How can innovative finance support inclusive outcomes?
In many cases, the socioeconomic returns from infrastructure can be higher than the financial internal rate of return from tariffs. However, to be inclusive and sustainable throughout its lifecycle, an infrastructure service must be both affordable to the targeted end users and have adequate revenue streams to meet its debt obligations and enable its safe operation and maintenance. How can innovative finance support these types of outcomes?
We continue our discussion on inclusive infrastructure with Sue Barrett, Director and Head of Infrastructure for Turkey, Middle East & Africa at the European Bank for Reconstruction and Development (EBRD) in which we explore two of EBRD’s innovative finance approaches for inclusive infrastructure.
This conversation follows our first blog on inclusive infrastructure, which explored EBRD’s framework for measuring impact and success for economic inclusion in infrastructure.
More success stories and practical guidance on inclusive infrastructure can also be found in the Global Infrastructure Hub’s Reference Tool on Inclusive Infrastructure and Social Equity.
You previously spoke with us about EBRD’s work on the Saïss Water Conservation Project in Morocco. How did EBRD finance this project?
Sue Barrett: Our Saïss Water Conservation Project in Morocco was an irrigation project for farmers in the region to develop an alternative sustainable water source to the Saïss aquifer, and to conserve water through an enhanced irrigation method.
The project had a strong green and resilient component therefore we were able to provide blended finance for this project. We were able to attract a substantial US$30m grant from the Green Climate Fund to the Moroccan government and blended this with EBRD’s loan financing.
This created a very affordable investment for the government, allowing them to invest in long-term future-proofed infrastructure. This was a very generous grant financing of a size that we have not been able to mobilise for sustainable infrastructure in Morocco before.
Can you share an example of innovative finance that has attracted private capital into inclusive infrastructure?
Sue Barrett: In Egypt we supported the use of local currency bonds by the New Urban Communities Authority (NUCA). NUCA aims to increase economic and social opportunities for people in Egypt through the development of new smart, green and resilient cities, which are away from the Nile Delta. Our local currency team worked together with the regulator to develop a new instrument, which was used for the first time by NUCA to finance infrastructure development in these new cities.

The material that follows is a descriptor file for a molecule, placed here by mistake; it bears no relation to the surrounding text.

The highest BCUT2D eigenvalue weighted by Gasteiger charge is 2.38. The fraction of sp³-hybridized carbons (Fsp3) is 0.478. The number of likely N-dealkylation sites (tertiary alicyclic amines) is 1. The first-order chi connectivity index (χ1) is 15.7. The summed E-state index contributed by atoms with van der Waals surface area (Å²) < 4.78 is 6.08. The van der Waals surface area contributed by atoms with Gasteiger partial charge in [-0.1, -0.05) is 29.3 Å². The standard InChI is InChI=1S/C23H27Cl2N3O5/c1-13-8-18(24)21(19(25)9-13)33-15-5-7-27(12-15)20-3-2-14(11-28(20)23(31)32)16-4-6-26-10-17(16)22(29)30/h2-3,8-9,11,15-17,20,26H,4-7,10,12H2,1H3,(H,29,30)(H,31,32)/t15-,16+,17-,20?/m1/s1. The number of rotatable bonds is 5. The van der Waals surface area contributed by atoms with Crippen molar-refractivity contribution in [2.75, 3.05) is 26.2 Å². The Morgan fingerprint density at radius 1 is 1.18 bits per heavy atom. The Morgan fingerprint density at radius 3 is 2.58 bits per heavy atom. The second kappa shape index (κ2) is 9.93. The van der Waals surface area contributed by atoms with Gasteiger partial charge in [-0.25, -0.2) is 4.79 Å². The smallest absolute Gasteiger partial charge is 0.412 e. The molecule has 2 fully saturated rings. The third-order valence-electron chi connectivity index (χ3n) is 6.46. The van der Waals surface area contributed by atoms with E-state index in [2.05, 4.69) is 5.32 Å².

We were the only international participant in the bond issue, and we were investing alongside local Egyptian banks. The first issue was a short-term issue, but we have supported two subsequent issues since, where the tenure has been getting longer and longer. We hope that, as these local currency instruments become more widely used in the market, they will attract more international investors into these local currency bonds.
How can we encourage governments to adopt inclusive infrastructure principles in their projects?
Sue Barrett: In the case of Morocco, the project was very much in line with the government’s priority to improve the productivity and competitiveness of the agricultural sector and address the threat to the agricultural sector posed by climate change impacts and increasing water stress.
The objective was to deliver a sustainable way to irrigate the Saïss Plain, which will be important to the local people there. There are 3,000 farmers using this land and the government knows they have to address the water scarcity issues otherwise, according to current forecasts, in 25 years from now there would be no water, no agriculture, and unemployment would rise.
This is a significant economic and social issue, and the government was very keen to work with us on financing a technical solution and stakeholder engagement. The government was also interested to work with us on gender issues in the agricultural sector.
If you want to know more about the Global Infrastructure Hub, our work on Infrastructure Futures and Inclusive Infrastructure, please get in touch with Monica Bennett at email@example.com.
The EBRD is a multilateral bank that promotes the development of the private sector and entrepreneurial initiative in 38 economies across three continents. The Bank is owned by 69 countries as well as the EU and the EIB. EBRD investments are aimed at making the economies in its regions competitive, inclusive, well-governed, green, resilient and integrated.